The Fijian economy is projected to contract by 21.7 percent in 2020 which is the most severe contraction in our modern history.
The Chairman of the Macroeconomic Committee and Governor of the Reserve Bank of Fiji, Ariff Ali says the spill-over of the COVID-19 pandemic has trickled down to the domestic economy given Fiji’s inter-connectedness to the global economy that is deeply dependent on the movement of goods and people.
Ali says the tourism industry which accounts for around 35 percent of our Gross Domestic Product has been devastated by travel-related restrictions and the consequent halt in international tourism.
The RBF Governor says visitor arrivals are forecast to decline by 75 percent this year with the flow-on effects bringing tourism dependent sectors to a standstill.
He says this has culminated in a spike in unemployment as many businesses have scaled back or shut down operations.
Ali further says the retrenchment in consumption and investment activities along with the plunge in external trade will place additional downward pressure on Government’s tax collections.
The RBF Governor says the accommodation and food services and the transport and storage sectors will suffer the brunt of the contraction in visitor arrivals.
Weaknesses in demand arising from reduced disposable incomes, increased unemployment, subdued business confidence and constrained government tax revenue space are expected to have a compounding effect on wholesale and retail trade, finance and insurance, construction, manufacturing, and the public administration and defence sectors.
The Reserve Bank of Fiji has also stated that investment spending is forecast to fall to around 12.8 percent of GDP, from an average of around 20 percent in the preceding three years.
Ali says private investment projects are likely to be halted or delayed given the uncertainty surrounding the economic outlook and resumption of global travel while there will be challenges on Government funded capital projects due to limited fiscal or government tax revenue space.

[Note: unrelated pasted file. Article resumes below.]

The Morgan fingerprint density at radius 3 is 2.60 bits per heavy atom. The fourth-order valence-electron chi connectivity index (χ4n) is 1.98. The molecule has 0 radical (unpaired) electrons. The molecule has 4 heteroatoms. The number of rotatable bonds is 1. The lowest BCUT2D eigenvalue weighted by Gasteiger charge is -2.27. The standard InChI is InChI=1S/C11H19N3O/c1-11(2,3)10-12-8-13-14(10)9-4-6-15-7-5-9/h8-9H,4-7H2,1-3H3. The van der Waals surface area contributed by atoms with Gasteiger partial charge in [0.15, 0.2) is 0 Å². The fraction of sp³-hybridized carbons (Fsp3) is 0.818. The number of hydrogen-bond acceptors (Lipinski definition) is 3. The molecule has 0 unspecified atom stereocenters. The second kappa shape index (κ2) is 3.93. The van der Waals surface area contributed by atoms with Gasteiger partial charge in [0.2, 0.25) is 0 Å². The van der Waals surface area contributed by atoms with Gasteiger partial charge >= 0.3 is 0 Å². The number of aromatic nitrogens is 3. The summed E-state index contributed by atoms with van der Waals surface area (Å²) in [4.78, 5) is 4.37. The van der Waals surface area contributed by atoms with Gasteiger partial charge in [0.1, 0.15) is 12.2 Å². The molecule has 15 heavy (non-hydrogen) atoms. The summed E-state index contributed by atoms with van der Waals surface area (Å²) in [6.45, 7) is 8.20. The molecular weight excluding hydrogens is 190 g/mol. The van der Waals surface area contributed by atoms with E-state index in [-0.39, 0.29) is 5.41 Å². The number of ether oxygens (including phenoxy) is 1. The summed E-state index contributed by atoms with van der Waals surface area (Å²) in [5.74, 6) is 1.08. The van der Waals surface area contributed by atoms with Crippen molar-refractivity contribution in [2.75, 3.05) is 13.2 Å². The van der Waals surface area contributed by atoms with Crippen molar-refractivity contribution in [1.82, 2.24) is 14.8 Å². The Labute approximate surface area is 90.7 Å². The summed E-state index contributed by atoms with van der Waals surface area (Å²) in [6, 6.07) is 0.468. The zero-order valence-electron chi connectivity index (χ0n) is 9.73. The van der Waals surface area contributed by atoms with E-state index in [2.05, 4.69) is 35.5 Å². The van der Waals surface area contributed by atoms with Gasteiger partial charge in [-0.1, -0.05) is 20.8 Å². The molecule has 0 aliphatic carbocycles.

In the primary industries, the export-oriented forestry and fishing sectors are also bound to contract due to dampened external demand.
However Ali says the agriculture, information and communication and health sectors are still expected to contribute positively to economic activity this year.
The RBF Governor says that the current forecast assumes that inbound travel to Fiji will return to some form of normalcy from the last quarter of 2020 and not revert to 2019 levels at least until 2023.
He says the recovery is expected to be gradual but contingent on resumption of international travel.
Based on these assumptions, the Fijian economy is forecast to rebound and grow by 14.1 percent in 2021 and an additional 6.5 percent in 2022.
The RBF says the inflation rate has been negative since October last year as prices of food, yaqona and fuel have fallen over the year.
Ali says the crisis has come at a time when Fiji’s external position is strong with adequate buffers given that foreign reserves were at comfortable levels throughout the last decade.
He says while the overall balance of payments position is expected to decline by around $100 million, foreign reserve adequacy will remain well above the international benchmark of three months of import cover.
The RBF Governor also says the economic recovery from 2021 may be higher if the virus is contained this year, the planned tourism bubbles open and there is reasonable travel appetite.
He says in contrast, the economic downturn may be deeper and the recovery more protracted if the virus containment stalls, the opening of travel bubbles is delayed to next year and travel appetite remains weak.
Ali also says the COVID-19 pandemic has brought about unprecedented economic disruptions, especially to tourism and trade, which has fuelled a massive surge in unemployment across the globe.
The International Monetary Fund has projected a 4.9 percent contraction for the global economy this year, while the World Bank predicts that global poverty will rise for the first time in over 20 years.
The contraction in the global economy this year is the largest since the Great Depression of the 1930s and far worse than the 2009 Global Financial Crisis when the world economy contracted by 0.1 percent.
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